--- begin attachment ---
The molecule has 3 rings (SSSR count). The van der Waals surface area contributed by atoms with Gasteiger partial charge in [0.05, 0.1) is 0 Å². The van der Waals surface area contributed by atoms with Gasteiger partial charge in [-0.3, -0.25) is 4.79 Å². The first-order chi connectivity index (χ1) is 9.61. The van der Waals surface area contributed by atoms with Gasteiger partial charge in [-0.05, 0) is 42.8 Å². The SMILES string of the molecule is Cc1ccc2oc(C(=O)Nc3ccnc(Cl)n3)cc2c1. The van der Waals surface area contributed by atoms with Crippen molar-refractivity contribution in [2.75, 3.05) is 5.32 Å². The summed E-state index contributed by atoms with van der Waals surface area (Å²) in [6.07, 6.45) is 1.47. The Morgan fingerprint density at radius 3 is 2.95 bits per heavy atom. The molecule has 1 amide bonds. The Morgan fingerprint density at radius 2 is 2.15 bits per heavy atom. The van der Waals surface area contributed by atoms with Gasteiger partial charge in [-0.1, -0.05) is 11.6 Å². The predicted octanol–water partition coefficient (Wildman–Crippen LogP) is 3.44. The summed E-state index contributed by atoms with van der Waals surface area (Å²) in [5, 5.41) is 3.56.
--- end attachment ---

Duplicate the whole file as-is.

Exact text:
The molecule has 3 rings (SSSR count). The van der Waals surface area contributed by atoms with Gasteiger partial charge in [0.05, 0.1) is 0 Å². The van der Waals surface area contributed by atoms with Gasteiger partial charge in [-0.3, -0.25) is 4.79 Å². The first-order chi connectivity index (χ1) is 9.61. The van der Waals surface area contributed by atoms with Gasteiger partial charge in [-0.05, 0) is 42.8 Å². The SMILES string of the molecule is Cc1ccc2oc(C(=O)Nc3ccnc(Cl)n3)cc2c1. The van der Waals surface area contributed by atoms with Crippen molar-refractivity contribution in [2.75, 3.05) is 5.32 Å². The summed E-state index contributed by atoms with van der Waals surface area (Å²) in [6.07, 6.45) is 1.47. The Morgan fingerprint density at radius 3 is 2.95 bits per heavy atom. The molecule has 1 amide bonds. The Morgan fingerprint density at radius 2 is 2.15 bits per heavy atom. The van der Waals surface area contributed by atoms with Gasteiger partial charge in [-0.1, -0.05) is 11.6 Å². The predicted octanol–water partition coefficient (Wildman–Crippen LogP) is 3.44. The summed E-state index contributed by atoms with van der Waals surface area (Å²) in [5, 5.41) is 3.56.